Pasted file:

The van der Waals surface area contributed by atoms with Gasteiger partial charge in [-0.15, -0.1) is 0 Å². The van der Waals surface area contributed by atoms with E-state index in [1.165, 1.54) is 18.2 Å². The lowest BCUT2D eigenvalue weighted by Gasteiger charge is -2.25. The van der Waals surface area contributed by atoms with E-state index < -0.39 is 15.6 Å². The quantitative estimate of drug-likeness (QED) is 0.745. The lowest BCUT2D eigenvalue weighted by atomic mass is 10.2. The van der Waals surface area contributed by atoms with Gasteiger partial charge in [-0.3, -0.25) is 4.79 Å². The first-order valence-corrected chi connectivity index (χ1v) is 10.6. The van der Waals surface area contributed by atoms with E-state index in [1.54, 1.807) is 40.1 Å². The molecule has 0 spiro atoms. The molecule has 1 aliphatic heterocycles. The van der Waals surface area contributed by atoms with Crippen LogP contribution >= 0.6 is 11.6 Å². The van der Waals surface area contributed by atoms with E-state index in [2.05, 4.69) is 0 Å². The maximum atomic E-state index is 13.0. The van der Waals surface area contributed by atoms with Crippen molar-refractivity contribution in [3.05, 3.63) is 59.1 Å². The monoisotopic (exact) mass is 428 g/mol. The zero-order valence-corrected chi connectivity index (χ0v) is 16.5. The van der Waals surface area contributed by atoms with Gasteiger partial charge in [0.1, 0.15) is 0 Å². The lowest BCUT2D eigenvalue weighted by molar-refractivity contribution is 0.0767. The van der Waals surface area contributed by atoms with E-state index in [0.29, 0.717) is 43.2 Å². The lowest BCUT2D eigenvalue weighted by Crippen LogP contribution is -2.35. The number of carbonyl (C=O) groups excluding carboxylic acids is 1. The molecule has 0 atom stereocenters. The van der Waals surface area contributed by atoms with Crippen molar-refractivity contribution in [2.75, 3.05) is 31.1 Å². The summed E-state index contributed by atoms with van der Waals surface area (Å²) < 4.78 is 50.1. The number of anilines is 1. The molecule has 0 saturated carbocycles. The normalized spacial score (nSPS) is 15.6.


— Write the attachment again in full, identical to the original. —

The van der Waals surface area contributed by atoms with Gasteiger partial charge in [-0.15, -0.1) is 0 Å². The van der Waals surface area contributed by atoms with E-state index in [1.165, 1.54) is 18.2 Å². The lowest BCUT2D eigenvalue weighted by Gasteiger charge is -2.25. The van der Waals surface area contributed by atoms with E-state index < -0.39 is 15.6 Å². The quantitative estimate of drug-likeness (QED) is 0.745. The lowest BCUT2D eigenvalue weighted by atomic mass is 10.2. The van der Waals surface area contributed by atoms with Gasteiger partial charge in [-0.3, -0.25) is 4.79 Å². The first-order valence-corrected chi connectivity index (χ1v) is 10.6. The van der Waals surface area contributed by atoms with E-state index in [1.54, 1.807) is 40.1 Å². The molecule has 0 spiro atoms. The molecule has 1 aliphatic heterocycles. The van der Waals surface area contributed by atoms with Crippen LogP contribution >= 0.6 is 11.6 Å². The van der Waals surface area contributed by atoms with E-state index in [2.05, 4.69) is 0 Å². The maximum atomic E-state index is 13.0. The van der Waals surface area contributed by atoms with Crippen molar-refractivity contribution in [3.05, 3.63) is 59.1 Å². The monoisotopic (exact) mass is 428 g/mol. The zero-order valence-corrected chi connectivity index (χ0v) is 16.5. The van der Waals surface area contributed by atoms with Gasteiger partial charge in [0.1, 0.15) is 0 Å². The lowest BCUT2D eigenvalue weighted by molar-refractivity contribution is 0.0767. The van der Waals surface area contributed by atoms with E-state index in [0.29, 0.717) is 43.2 Å². The lowest BCUT2D eigenvalue weighted by Crippen LogP contribution is -2.35. The number of carbonyl (C=O) groups excluding carboxylic acids is 1. The molecule has 0 atom stereocenters. The van der Waals surface area contributed by atoms with Crippen molar-refractivity contribution in [2.75, 3.05) is 31.1 Å². The summed E-state index contributed by atoms with van der Waals surface area (Å²) < 4.78 is 50.1. The number of anilines is 1. The molecule has 0 saturated carbocycles. The normalized spacial score (nSPS) is 15.6.